What is gamification?
Gamification is basically the application of game design and mechanics to non-gaming scenarios such as academic courses to enhance users’ interest and extent of engagement. Through the introduction of improved design and game elements, educational tasks for school, college or even lifelong learners that are usually considered to be dull and monotonous can be turned into fun and interactive assignments that learners are actually willing to do. Gamification strategies may also include some sort of reward-based system that creates a sense of purpose as well as healthy mutual competition.
Why you may want to add gamification to your online courses?
A number of studies have pointed towards gamification to be a highly effective tool for a multitude of reasons including:
Improved Engagement – One of the key reasons for gamification is drawing students’ attention toward academic learning. Conventional methods have proven to be too monotonous and repetitive and the introduction of gaming design and activity-based learning helps to gather and preserving students’ interest in coursework.
Enhanced Learning – Better engagement through gamification automatically leads to improved retention increasing students’ capacity of learning. When students are inclined toward investing their time and concentration in gamified exercise and courses, it results in quicker and more effective learning.
Short & Long Term Objectives – Conventional academic methods lack in terms of evoking a sense of purpose which is necessary to trigger motivation. Gamification through Open edX allows for the introduction of milestones that can earn students virtual rewards. This gives students a sense of accomplishment and motivates them to continue.
Healthy Competition – Gamification in Open edX means you can design courses and tasks where individual ranking can be determined. In order to break into top ten, students are required to spend more time on their courses learning more in the process. This also gives birth to a productive competition between students.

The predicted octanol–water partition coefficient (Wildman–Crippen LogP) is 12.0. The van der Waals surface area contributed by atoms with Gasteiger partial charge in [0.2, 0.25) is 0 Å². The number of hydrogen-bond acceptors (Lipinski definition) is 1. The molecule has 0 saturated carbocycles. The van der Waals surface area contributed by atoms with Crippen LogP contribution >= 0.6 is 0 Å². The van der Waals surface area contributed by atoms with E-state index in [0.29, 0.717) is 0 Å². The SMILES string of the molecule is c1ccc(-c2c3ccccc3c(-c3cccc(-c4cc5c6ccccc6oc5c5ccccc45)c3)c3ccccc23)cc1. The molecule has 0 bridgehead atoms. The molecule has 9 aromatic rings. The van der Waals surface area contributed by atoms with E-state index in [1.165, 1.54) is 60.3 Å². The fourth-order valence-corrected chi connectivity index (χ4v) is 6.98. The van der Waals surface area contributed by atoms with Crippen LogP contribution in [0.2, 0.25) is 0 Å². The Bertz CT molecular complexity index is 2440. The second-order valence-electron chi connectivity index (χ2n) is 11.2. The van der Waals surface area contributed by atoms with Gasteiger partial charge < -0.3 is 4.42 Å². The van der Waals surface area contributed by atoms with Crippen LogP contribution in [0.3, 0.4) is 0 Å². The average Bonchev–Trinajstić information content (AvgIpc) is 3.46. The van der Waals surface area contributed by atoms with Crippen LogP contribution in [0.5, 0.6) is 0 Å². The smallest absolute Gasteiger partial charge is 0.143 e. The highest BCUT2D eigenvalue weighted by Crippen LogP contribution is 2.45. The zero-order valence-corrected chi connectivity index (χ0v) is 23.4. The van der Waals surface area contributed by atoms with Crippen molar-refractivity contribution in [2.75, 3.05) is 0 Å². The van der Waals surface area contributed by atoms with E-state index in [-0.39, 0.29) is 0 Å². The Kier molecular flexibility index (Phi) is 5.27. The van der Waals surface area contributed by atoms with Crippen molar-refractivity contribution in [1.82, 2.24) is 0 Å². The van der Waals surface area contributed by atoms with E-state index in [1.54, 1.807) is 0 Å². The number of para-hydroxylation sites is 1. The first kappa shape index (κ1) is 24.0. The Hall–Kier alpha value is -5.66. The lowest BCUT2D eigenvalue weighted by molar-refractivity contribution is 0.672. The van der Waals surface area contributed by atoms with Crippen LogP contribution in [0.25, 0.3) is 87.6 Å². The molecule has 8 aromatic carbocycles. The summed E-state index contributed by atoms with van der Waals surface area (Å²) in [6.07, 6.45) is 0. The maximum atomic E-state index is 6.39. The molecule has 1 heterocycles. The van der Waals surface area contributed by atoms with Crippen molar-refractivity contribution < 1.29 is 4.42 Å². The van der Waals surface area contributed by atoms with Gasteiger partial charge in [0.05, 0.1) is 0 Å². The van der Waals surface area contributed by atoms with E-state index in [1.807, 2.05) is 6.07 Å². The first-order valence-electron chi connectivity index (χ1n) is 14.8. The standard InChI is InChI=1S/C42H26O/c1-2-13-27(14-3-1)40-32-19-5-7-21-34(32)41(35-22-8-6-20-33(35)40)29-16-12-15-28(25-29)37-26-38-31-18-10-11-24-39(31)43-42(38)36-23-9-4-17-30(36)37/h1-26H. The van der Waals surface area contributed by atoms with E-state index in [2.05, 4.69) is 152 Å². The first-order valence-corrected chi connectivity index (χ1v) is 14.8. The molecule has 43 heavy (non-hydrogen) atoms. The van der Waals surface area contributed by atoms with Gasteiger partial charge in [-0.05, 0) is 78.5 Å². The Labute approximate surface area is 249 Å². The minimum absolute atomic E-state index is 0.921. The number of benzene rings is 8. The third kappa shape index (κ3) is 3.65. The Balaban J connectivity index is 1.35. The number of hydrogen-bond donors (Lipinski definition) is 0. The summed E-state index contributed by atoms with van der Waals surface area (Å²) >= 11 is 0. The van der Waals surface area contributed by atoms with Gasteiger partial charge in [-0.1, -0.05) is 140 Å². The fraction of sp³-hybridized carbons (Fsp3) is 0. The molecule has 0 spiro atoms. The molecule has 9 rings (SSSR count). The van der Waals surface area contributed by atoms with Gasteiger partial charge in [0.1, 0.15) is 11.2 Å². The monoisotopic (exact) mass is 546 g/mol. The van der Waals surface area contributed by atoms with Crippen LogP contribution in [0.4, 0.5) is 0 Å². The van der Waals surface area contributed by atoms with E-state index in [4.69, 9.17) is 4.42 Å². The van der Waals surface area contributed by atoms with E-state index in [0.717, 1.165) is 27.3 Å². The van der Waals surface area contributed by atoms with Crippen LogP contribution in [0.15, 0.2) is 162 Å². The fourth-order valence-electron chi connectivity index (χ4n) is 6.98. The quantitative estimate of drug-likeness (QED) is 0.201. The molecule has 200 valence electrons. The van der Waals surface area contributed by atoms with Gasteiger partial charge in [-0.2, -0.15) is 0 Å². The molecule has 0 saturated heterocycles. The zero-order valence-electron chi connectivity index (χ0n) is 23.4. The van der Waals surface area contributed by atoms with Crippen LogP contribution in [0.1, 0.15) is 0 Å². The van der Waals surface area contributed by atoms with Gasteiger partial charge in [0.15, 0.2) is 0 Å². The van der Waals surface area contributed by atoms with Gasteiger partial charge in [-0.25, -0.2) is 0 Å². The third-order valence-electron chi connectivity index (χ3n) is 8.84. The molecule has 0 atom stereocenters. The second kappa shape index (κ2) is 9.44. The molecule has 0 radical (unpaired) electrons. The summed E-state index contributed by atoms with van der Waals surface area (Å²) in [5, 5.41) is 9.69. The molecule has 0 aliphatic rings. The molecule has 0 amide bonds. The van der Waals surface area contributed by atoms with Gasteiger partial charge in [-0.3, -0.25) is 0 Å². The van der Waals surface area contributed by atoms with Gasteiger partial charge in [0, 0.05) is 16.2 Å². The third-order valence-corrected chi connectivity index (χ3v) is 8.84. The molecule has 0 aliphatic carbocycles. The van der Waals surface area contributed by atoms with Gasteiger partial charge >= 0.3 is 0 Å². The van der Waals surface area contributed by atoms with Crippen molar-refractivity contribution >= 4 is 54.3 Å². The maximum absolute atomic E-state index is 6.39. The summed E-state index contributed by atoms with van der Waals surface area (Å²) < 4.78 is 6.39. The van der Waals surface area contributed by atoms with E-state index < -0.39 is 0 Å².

What factors need to be considered when adding gamification?
Just like any other venture, the process of gamification also requires planning. Before going forward with the idea, it is imperative to study your audience including finding out what their average age is, what they’re into, what are the latest social and gaming trends, etc. Without studying your audience, you can’t expect to optimize engagement levels.
A common misconception about gamification is that it is all about adding badges which fundamentally act as an acknowledgment of achievements. That limits the scope and potential of gamification incredibly as the process allows you to go beyond badges and add so much more to the learning experience such as storylines, narratives, exchangeable points, virtual rewards, graphical effects, avatar, etc. If you are only adding badges, then you are not employing the full potential of gamification at all.
A more comprehensive framework, proposed by Yu-kai Chou is the octalysis framework, explained in detail here.
This framework denotes 8 significant gamification drives:
1) Epic Meaning & Calling
2) Development & Accomplishment
3) Empowerment of Creativity & Feedback
4) Ownership & Possession
5) Social Influence & Relatedness
6) Scarcity & Impatience
7) Unpredictability & Curiosity
8) Loss & Avoidance
Now the open edX platform does not necessarily implement tools with the specific purpose of adding gamification, but it’s general-purpose tools sure can be used to this end.
Here are some suggestions on how to include each of the 8 gamification drives with the tools that you already have available in open edX:
1. Epic Meaning & Calling
This is just about storytelling and the way the courses are articulated and presented to the audience. It can be implemented into a course in open edX with the tools already available for content such as video and Html components.
2. Development & Accomplishment